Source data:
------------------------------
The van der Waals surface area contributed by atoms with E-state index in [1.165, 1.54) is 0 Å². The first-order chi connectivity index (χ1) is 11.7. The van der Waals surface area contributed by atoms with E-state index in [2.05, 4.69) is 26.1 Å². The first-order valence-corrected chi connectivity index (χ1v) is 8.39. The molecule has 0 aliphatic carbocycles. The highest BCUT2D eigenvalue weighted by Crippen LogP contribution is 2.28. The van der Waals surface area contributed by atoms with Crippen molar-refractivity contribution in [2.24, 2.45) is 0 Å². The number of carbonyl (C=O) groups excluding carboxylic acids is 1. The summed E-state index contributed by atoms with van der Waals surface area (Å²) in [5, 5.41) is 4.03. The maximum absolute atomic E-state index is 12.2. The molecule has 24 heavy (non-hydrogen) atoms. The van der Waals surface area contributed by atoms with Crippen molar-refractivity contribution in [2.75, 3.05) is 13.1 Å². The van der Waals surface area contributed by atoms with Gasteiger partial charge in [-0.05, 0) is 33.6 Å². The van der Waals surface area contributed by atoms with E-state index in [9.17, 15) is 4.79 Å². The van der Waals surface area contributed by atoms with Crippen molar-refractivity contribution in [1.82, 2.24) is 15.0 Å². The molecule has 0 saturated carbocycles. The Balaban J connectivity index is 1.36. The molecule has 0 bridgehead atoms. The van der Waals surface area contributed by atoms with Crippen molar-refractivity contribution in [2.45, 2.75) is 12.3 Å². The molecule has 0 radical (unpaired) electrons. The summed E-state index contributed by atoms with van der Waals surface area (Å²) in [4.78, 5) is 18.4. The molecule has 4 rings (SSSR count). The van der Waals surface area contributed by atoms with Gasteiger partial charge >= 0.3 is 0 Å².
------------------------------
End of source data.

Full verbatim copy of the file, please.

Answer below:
The van der Waals surface area contributed by atoms with E-state index in [1.165, 1.54) is 0 Å². The first-order chi connectivity index (χ1) is 11.7. The van der Waals surface area contributed by atoms with E-state index in [2.05, 4.69) is 26.1 Å². The first-order valence-corrected chi connectivity index (χ1v) is 8.39. The molecule has 0 aliphatic carbocycles. The highest BCUT2D eigenvalue weighted by Crippen LogP contribution is 2.28. The van der Waals surface area contributed by atoms with Crippen molar-refractivity contribution in [2.24, 2.45) is 0 Å². The number of carbonyl (C=O) groups excluding carboxylic acids is 1. The summed E-state index contributed by atoms with van der Waals surface area (Å²) in [5, 5.41) is 4.03. The maximum absolute atomic E-state index is 12.2. The molecule has 24 heavy (non-hydrogen) atoms. The van der Waals surface area contributed by atoms with Crippen molar-refractivity contribution in [2.75, 3.05) is 13.1 Å². The van der Waals surface area contributed by atoms with Gasteiger partial charge in [-0.05, 0) is 33.6 Å². The van der Waals surface area contributed by atoms with E-state index in [9.17, 15) is 4.79 Å². The van der Waals surface area contributed by atoms with Crippen molar-refractivity contribution in [1.82, 2.24) is 15.0 Å². The molecule has 0 saturated carbocycles. The Balaban J connectivity index is 1.36. The molecule has 0 bridgehead atoms. The van der Waals surface area contributed by atoms with Crippen molar-refractivity contribution in [2.45, 2.75) is 12.3 Å². The molecule has 0 radical (unpaired) electrons. The summed E-state index contributed by atoms with van der Waals surface area (Å²) in [4.78, 5) is 18.4. The molecule has 4 rings (SSSR count). The van der Waals surface area contributed by atoms with Gasteiger partial charge >= 0.3 is 0 Å².